I am a very sentimental person. If I start to clean a closet the whole thing comes to a standstill when I find a box of postcards, letters, and photos. I will sit down and look at them all. Before we came on this trip I poured over all my old postcards of Cornwall. Last year we made a memorable journey to St. Mawes, a seaside village where I spent many summers growing up and after introducing it to David last year, we both could not wait to return.
This area once had strategic forts to protect the English coastline from Spanish and French invasion from the sea with two 16th century stone castles built at the entrance to the harbor: one outside Falmouth and one in St. Mawes. This morning we visited Pendennis castle which was situated high on the hill with cannons pointed out to the sea. The self guided tour inside was interesting with a video of men in silhouette taking you back in time by discussing an impending invasion. On the expansive lawn, dogs played and the Heritage site guides led activities for children. It was well done.
Our journey to St. Mawes took us around the peninsula, through long winding hedgerow lanes, and down to the River Fal for the King Harry Ferry. It’s a wonderful old car ferry pulled by heavy chains. They had a pop up exhibit of pictures by local Cornish artist Matt Johnson. We had ordered the poster at the top of the page before we arrived and he kindly delivered it to our accommodation. Once on the other side of the river, it’s a quick 15 minutes to the parking lot of an old wind blown castle ( the twin of Pendennis) which is situated at the top of the hill.
Walking down the long winding lane into St. Mawes, it felt like coming home. I only remember warm sunny days in St. Mawes which I am sure with wet English summers was not the case, but today the weather was perfect.
For many years, my family stayed at the Hotel Tresanton overlooking the water. They have a beautiful outdoor dining area on their upper level terrace where we had lunch today. White coated servers brought us crab sandwiches and salad fresh picked right out of the garden. All around us were families just enjoying the ambience. Dessert was chocolate mousse and fresh picked strawberries with homemade strawberry ice cream.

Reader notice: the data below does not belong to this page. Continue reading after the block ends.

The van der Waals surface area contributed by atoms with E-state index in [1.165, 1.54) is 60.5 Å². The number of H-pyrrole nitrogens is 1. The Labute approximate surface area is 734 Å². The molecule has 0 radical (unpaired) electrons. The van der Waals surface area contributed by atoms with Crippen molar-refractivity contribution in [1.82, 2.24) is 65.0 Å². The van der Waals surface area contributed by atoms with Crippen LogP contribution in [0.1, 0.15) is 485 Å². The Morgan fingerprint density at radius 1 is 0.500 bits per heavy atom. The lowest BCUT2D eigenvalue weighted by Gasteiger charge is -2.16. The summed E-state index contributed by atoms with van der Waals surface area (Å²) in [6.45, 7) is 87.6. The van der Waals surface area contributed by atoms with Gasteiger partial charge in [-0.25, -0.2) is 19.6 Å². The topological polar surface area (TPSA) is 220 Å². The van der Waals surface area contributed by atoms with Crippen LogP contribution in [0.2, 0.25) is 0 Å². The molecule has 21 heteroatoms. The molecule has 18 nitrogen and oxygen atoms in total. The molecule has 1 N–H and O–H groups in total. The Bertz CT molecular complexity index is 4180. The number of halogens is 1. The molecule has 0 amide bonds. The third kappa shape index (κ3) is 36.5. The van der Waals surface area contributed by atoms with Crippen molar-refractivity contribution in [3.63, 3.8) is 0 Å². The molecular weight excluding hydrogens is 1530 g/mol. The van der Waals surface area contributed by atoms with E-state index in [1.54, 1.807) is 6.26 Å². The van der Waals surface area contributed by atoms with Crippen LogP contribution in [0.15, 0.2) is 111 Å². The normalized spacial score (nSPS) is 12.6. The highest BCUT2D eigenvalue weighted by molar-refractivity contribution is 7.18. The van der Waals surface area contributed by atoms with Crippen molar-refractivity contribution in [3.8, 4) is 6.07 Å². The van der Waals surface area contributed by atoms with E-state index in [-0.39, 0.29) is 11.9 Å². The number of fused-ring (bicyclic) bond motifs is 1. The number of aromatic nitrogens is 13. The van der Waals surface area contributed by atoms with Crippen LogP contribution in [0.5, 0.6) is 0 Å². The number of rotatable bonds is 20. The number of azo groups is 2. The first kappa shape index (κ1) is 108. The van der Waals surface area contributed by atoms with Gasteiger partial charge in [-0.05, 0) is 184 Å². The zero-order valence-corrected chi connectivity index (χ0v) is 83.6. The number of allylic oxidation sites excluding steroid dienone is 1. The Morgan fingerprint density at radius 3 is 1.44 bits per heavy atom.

Everything today looked perfect in St. Mawes. Children swam in the crystal clear water, sailboats glided gently in the wind, and paddle boarders rowed out into the water, many with dogs onboard. Just watching them made you feel as if you were in a dream state.
At the head of the town overlooking the harbor is the Idle Rocks Hotel. I stayed there with my parents for several years and I remember it as having a seaside vibe.
Last year we attempted to recreate a photo on the terrace of the Idle Rocks of me with a boy I had met from Wales when I was 13, but the wind was so strong we could not do it. Today while enjoying a melon cocktail on the terrace, a kind man restaged the photo for us. I’m squinting in the bright sun, but look closely and you will see it was taken in the exact same spot.
Before reboarding the car ferry we visit St. Just in Roseland. We visited a beautiful old stone Anglican Church located in a cove with old gravestones right down to the water’s edge. I have an old photo of me looking at the hydrangeas and admiring the church. It felt very familiar and peaceful. We wrote prayers and hung them on a special tree designed for this purpose.
Dinner tonight was back in Falmouth at Zizzi which serves delicious pizza. We are tired after a day of adventure and fun, but looking back, it has truly been a magical day.
3 thoughts on “A Sentimental Journey”
What a great post of being back in one of your favorite places! Why are you not staying there overnight?
We would love to stay there but it’s over 400 dollars a night!
Very good reason!